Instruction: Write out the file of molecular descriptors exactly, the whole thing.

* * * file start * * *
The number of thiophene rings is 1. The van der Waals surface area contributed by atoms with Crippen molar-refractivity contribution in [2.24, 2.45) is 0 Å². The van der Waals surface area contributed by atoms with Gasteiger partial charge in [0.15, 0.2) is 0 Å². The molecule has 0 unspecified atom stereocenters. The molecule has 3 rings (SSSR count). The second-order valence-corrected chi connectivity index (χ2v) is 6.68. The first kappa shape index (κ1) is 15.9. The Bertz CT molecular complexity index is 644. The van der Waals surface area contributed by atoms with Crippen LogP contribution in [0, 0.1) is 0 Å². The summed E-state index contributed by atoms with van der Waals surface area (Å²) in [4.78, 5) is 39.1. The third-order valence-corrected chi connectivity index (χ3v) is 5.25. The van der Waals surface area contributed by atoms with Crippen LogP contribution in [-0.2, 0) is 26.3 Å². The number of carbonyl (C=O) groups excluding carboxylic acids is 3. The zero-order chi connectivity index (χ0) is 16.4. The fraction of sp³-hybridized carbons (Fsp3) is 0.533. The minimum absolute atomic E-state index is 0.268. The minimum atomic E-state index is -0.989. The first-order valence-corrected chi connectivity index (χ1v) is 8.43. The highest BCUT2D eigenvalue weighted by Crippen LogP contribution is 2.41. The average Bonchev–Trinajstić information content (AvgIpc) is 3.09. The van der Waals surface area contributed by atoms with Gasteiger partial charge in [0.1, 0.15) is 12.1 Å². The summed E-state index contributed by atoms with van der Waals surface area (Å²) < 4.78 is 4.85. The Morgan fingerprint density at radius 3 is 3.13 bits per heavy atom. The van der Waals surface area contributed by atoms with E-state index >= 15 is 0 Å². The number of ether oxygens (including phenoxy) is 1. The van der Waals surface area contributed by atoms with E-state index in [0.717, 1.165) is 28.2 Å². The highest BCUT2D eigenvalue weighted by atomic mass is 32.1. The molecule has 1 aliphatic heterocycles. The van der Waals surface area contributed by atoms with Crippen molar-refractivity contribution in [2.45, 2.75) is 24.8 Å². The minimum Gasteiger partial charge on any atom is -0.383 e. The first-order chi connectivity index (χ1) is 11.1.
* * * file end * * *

The number of thiophene rings is 1. The van der Waals surface area contributed by atoms with Crippen molar-refractivity contribution in [2.24, 2.45) is 0 Å². The van der Waals surface area contributed by atoms with Gasteiger partial charge in [0.15, 0.2) is 0 Å². The molecule has 0 unspecified atom stereocenters. The molecule has 3 rings (SSSR count). The second-order valence-corrected chi connectivity index (χ2v) is 6.68. The first kappa shape index (κ1) is 15.9. The Bertz CT molecular complexity index is 644. The van der Waals surface area contributed by atoms with Crippen LogP contribution in [0, 0.1) is 0 Å². The summed E-state index contributed by atoms with van der Waals surface area (Å²) in [4.78, 5) is 39.1. The third-order valence-corrected chi connectivity index (χ3v) is 5.25. The van der Waals surface area contributed by atoms with Crippen LogP contribution in [-0.2, 0) is 26.3 Å². The number of carbonyl (C=O) groups excluding carboxylic acids is 3. The zero-order chi connectivity index (χ0) is 16.4. The fraction of sp³-hybridized carbons (Fsp3) is 0.533. The minimum absolute atomic E-state index is 0.268. The minimum atomic E-state index is -0.989. The first-order valence-corrected chi connectivity index (χ1v) is 8.43. The highest BCUT2D eigenvalue weighted by Crippen LogP contribution is 2.41. The average Bonchev–Trinajstić information content (AvgIpc) is 3.09. The van der Waals surface area contributed by atoms with Gasteiger partial charge in [0.1, 0.15) is 12.1 Å². The summed E-state index contributed by atoms with van der Waals surface area (Å²) < 4.78 is 4.85. The Morgan fingerprint density at radius 3 is 3.13 bits per heavy atom. The van der Waals surface area contributed by atoms with E-state index >= 15 is 0 Å². The number of ether oxygens (including phenoxy) is 1. The van der Waals surface area contributed by atoms with E-state index in [0.717, 1.165) is 28.2 Å². The highest BCUT2D eigenvalue weighted by atomic mass is 32.1. The molecule has 1 aliphatic heterocycles. The van der Waals surface area contributed by atoms with Crippen molar-refractivity contribution in [2.45, 2.75) is 24.8 Å². The minimum Gasteiger partial charge on any atom is -0.383 e. The first-order chi connectivity index (χ1) is 11.1.